When Erica was about 7, she decided she wanted to learn how to cook! I had been having the conversation with her: “When you are a mom, you are going to need to know how to cook!” So, she pulled out an old spiral bound notebook, put page numbers throughout the ENTIRE thing, and asked me to spell each and every ingredient for our salad (the recipe she is holding was a bread recipe). Then she started an index. I thought it was so stinkin cute, I wanted to rush out and buy her her very own CUTE recipe binder where she can collect her favorite recipes until she leaves home. I resisted however, and decided to let her do it her own way. She doesn’t know any better.
Kids need to learn cooking skills. It is more difficult and time consuming to let your kids help you in the kitchen. But studies show, if they do, they are more likely to eat healthier, and when they leave home they will prepare healthier meals for their own families. And the cycle of health continues.. I was reading in the paper a few years ago, our generation (today’s mom’s and dad’s) do not know the basic steps of cooking. That we complain we have no time to be in the kitchen to make food for our families, yet we spend an average of 4 hours in front of the TV a day. So, let’s get back into the kitchen with our kids! I promise,they will not only learn vital skills, but you’ll be preparing them for life when they aren’t under your roof any more!
These are the 10 things I felt were important for my kids to learn, and which they’ve mastered beautifully.
- Make toast- I do believe this was the very first “cooking” skill my kids have mastered, and now, well, they are pretty much professionals at it.
- Measure things- I haven’t met one child (mine or anyone else’s) who doesn’t like to help with measuring things! I love turning this into a math lesson as well. I will say, if you are using a 1 cup, but the recipe says to use 1/2 cup, what should you do?
- Press Garlic- Since my kids were little, they’ve loved pressing garlic through our garlic press. If you don’t have one, you should get one! They are great for adding flavor to any roasted veggies.
- Make their own lunch! I have been a big proponent of kids making their own lunches from the time they are in kindergarten or even before! I’ve had parents complain about lunch making in the mornings, and I just have to say, “Why are you making 5 lunches every day? Your kids can do that! We have specific foods they can add to their lunch of course, but they do it all themselves. (some ideas here).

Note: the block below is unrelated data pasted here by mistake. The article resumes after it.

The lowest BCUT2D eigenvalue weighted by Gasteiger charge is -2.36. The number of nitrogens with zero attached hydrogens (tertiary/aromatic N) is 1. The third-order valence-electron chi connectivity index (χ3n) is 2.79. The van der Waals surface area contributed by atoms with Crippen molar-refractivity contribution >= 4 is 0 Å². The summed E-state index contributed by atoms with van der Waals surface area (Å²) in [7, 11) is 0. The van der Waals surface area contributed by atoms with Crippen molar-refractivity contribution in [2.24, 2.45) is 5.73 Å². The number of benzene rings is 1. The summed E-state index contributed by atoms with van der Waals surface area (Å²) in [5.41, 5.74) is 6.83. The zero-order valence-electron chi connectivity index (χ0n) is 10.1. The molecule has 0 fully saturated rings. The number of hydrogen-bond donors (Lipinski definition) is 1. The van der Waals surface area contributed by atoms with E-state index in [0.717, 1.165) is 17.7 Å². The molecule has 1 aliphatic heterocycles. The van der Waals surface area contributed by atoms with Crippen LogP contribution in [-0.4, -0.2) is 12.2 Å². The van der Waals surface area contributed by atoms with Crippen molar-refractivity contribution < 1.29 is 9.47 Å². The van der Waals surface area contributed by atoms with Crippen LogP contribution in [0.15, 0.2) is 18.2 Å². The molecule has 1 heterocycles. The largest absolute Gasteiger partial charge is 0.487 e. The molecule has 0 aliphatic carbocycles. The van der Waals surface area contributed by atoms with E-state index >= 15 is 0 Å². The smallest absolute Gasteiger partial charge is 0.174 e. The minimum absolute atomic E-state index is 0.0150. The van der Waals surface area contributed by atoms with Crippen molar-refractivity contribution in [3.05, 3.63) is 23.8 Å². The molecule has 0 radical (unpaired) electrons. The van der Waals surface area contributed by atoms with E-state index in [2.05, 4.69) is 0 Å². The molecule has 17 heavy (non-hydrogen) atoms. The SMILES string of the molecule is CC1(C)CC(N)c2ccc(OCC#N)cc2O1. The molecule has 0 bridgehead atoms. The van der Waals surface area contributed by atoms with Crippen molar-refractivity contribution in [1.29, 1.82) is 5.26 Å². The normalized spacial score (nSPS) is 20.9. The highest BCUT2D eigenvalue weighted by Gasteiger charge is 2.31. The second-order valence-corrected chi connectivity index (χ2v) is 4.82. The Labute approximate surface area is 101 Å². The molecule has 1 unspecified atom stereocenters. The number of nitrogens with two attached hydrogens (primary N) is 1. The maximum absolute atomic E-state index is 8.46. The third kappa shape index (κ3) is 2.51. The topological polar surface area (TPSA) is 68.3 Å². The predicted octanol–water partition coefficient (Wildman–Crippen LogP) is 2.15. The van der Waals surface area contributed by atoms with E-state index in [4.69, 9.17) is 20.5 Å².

- Make rice or hot cereal! We’ve done both in the rice cooker, and your kids can do this at age 4, I promise! You just need to teach them the 2:1 grain principle. Most grains we make need 2 cups of water, for every 1 cup of grains! You can write it right on your rice cooker. Of course, this isn’t always true- but for most of the grains we make, it is!
- Cutting! You don’t have to give them the big butcher knife, but they really can cut certain things from early on. This is my daughter when she was 8. I found an old blog post that SHE wrote- lol. We have a crinkle cutter that my kids have been using to cut veggies for years and years! They also can use kitchen shears to snip up produce and cut other foods like quesadillas or pizza.
- Wash the produce. Kids can do this as young as 3 years old. We have a homemade veggie wash that kids LOVE to spray!
- Mash food! I didn’t have a picture of this, but mashing bananas for banana bread, or even to help you feed the baby!
- Plan meals! We have a template for meal planning that you can print and fill out with your kids! Meal planning is a skill that most parents don’t realize is important to teach, yet it’s a skill that will help them eat healthy foods when they are independent. We have this four day template that I’ve used to teach in schools and scouts that remind kids to choose foods from each food group, to ensure they are eating a balanced meal (print here) .
- Clean the kitchen! How can you teach cooking skills without the most important part, cleaning up when you are finished! Kids can set the table, clear the table, fill the dishwasher, rinse dishes, recycle the scraps, wipe the counters, etc!
I do believe one of the most important parenting lessons for your kids is giving them the confidence they need to do hard things! Kids do not become confident when they are asked to do things too simple for their age. Asking my 12 year old to tie her shoes, is not going to instill confidence! Asking her to make dinner for the family on the other hand, pushes her to do hard things that builds her self-esteem, and helps her feel important. Kids can do hard things!
What kitchen skills did I miss?